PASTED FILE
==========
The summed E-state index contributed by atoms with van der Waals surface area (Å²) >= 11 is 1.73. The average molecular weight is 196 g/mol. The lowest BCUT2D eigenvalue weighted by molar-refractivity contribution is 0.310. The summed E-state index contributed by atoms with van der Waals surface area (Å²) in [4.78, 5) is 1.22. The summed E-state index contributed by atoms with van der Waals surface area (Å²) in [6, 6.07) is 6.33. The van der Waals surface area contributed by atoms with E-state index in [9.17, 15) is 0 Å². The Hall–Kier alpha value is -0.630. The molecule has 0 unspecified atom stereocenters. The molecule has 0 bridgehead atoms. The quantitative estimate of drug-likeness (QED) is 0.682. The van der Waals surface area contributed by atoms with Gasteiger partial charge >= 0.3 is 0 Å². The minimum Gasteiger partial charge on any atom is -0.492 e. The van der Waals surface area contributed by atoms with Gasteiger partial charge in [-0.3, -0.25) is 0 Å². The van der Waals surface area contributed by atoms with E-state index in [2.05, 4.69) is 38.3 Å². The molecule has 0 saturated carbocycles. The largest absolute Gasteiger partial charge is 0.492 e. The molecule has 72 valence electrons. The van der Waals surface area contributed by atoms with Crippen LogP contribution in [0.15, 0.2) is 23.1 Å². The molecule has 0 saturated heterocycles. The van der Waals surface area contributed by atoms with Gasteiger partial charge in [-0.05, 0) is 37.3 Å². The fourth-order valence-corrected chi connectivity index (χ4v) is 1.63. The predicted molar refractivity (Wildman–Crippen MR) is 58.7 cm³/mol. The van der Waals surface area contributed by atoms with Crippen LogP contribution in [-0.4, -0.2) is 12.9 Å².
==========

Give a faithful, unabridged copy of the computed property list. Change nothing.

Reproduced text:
The summed E-state index contributed by atoms with van der Waals surface area (Å²) >= 11 is 1.73. The average molecular weight is 196 g/mol. The lowest BCUT2D eigenvalue weighted by molar-refractivity contribution is 0.310. The summed E-state index contributed by atoms with van der Waals surface area (Å²) in [4.78, 5) is 1.22. The summed E-state index contributed by atoms with van der Waals surface area (Å²) in [6, 6.07) is 6.33. The van der Waals surface area contributed by atoms with E-state index in [9.17, 15) is 0 Å². The Hall–Kier alpha value is -0.630. The molecule has 0 unspecified atom stereocenters. The molecule has 0 bridgehead atoms. The quantitative estimate of drug-likeness (QED) is 0.682. The van der Waals surface area contributed by atoms with Gasteiger partial charge >= 0.3 is 0 Å². The minimum Gasteiger partial charge on any atom is -0.492 e. The van der Waals surface area contributed by atoms with Gasteiger partial charge in [-0.3, -0.25) is 0 Å². The van der Waals surface area contributed by atoms with E-state index in [2.05, 4.69) is 38.3 Å². The molecule has 0 saturated carbocycles. The largest absolute Gasteiger partial charge is 0.492 e. The molecule has 72 valence electrons. The van der Waals surface area contributed by atoms with Crippen LogP contribution in [0.15, 0.2) is 23.1 Å². The molecule has 0 saturated heterocycles. The van der Waals surface area contributed by atoms with Gasteiger partial charge in [-0.05, 0) is 37.3 Å². The fourth-order valence-corrected chi connectivity index (χ4v) is 1.63. The predicted molar refractivity (Wildman–Crippen MR) is 58.7 cm³/mol. The van der Waals surface area contributed by atoms with Crippen LogP contribution in [-0.4, -0.2) is 12.9 Å².